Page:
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Preparation

Due diligence requirements

What due diligence is necessary for buyers?

The level of due diligence that a buyer wishes to undertake will depend on a variety of factors, including:

  • the target’s size, industry, ownership composition and financial health;
  • whether the buyer is a strategic acquirer or a financial sponsor;
  • the buyer’s risk tolerance; and
  • the context of the transaction (eg, an auction process).

Buyers will often undertake a preliminary due diligence review of a target based on its financial statements and recent financial and operational performance. If a buyer decides to move forward, it will engage outside advisers (eg, financial advisers, tax accountants and lawyers) for an expanded diligence process, involving:

  • ownership and governance;
  • customer and vendor relationships;
  • legal and regulatory compliance;
  • real estate;
  • labour and employment;
  • intellectual property and information technology;
  • litigation;
  • environmental;
  • tax; and
  • employee benefit plans.

An outside adviser to a buyer will typically summarise its findings from the diligence process in a written report. This work product becomes particularly important where there are other market participants involved in the proposed transaction that rely on the buyer and its advisers to perform an adequate level of due diligence. For instance, a buyer’s lender or insurer (where applicable) will be entitled to review diligence reports prepared by the buyer’s outside advisers in the ordinary course.

Information

What information is available to buyers?

Buyers may search public records at the state and county levels to:

  • gather information concerning current and past liens perfected against a target’s assets;
  • obtain copies of the target’s organisational documents; and
  • confirm the target’s good standing status (ie, that all state franchise taxes have been paid).

If a public company is the target, filings and documents relating to its ongoing public reporting and disclosure obligations (including materials relating to past M&A and financing transactions) may be accessed through the Securities and Exchange Commission’s (SEC’s) website.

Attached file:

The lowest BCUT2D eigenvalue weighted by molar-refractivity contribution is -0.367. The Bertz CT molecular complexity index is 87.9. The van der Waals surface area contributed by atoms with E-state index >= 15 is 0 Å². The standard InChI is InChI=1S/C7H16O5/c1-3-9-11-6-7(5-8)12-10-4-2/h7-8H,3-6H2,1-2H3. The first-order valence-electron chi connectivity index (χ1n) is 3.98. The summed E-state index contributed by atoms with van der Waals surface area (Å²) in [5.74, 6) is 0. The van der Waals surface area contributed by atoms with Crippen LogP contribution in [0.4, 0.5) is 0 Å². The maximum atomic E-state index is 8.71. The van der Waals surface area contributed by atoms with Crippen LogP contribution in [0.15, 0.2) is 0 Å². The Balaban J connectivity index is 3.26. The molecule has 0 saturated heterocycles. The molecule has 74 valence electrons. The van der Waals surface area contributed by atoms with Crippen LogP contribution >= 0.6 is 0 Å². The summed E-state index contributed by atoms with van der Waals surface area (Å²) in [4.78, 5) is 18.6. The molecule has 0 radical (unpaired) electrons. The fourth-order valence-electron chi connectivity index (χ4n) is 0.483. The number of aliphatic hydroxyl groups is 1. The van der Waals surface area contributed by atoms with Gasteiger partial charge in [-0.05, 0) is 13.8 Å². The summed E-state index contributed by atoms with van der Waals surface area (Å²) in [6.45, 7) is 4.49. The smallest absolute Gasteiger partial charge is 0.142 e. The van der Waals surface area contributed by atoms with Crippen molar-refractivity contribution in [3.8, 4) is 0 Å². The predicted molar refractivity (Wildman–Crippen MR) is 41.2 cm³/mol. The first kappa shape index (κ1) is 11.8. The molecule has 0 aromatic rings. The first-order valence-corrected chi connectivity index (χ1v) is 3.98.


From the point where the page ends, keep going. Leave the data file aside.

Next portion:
In the early stages of an M&A transaction, the information available to a buyer is typically limited to a confidential information memorandum or management presentation (summarising the target’s operations, business plan and financial forecast for potential buyers) and a virtual data room populated with basic background materials on the target.

As the transaction progresses (including, in the auction context, once a buyer’s bid has been accepted and the buyer has won exclusivity), the buyer’s counsel typically has the opportunity to deliver a more formal due diligence request list, listing information buyer’s counsel wishes to review in connection with due diligence.

The buyer’s counsel may also schedule due diligence calls with relevant management personnel from the target (and target’s counsel) on certain topics with respect to which due diligence is more easily conducted live.

What information can and cannot be disclosed when dealing with a public company?

Generally, when a public company is involved in an M&A transaction, selective disclosures are prohibited. Regulation Fair Disclosure requires that confidentiality commitments be obtained prior to making a selective disclosure. If a selective disclosure is made and trading in the company’s stock occurs as a result, the persons involved may be civilly or criminally liable on a theory of tipping.

Practical considerations also discourage premature disclosures regarding deals involving public companies. If a premature disclosure occurs before a deal is publicly announced, the price of the company’s stock will mostly like increase, which negatively affects the buyer and reflects poorly on the company’s board.

Stakebuilding

How is stakebuilding regulated?

Under US securities law, the SEC regulates stakebuilding in public companies. Disclosure requirements are imposed based on the amount of ownership. For example, any person or group that controls more than a 5% beneficial ownership interest in a public company is subject to additional disclosure requirements with the SEC. Under the Securities Exchange Act, if an acquirer exceeds 10% of share ownership in a public company, any subsequent acquisition will be subject to additional disclosure requirements. 

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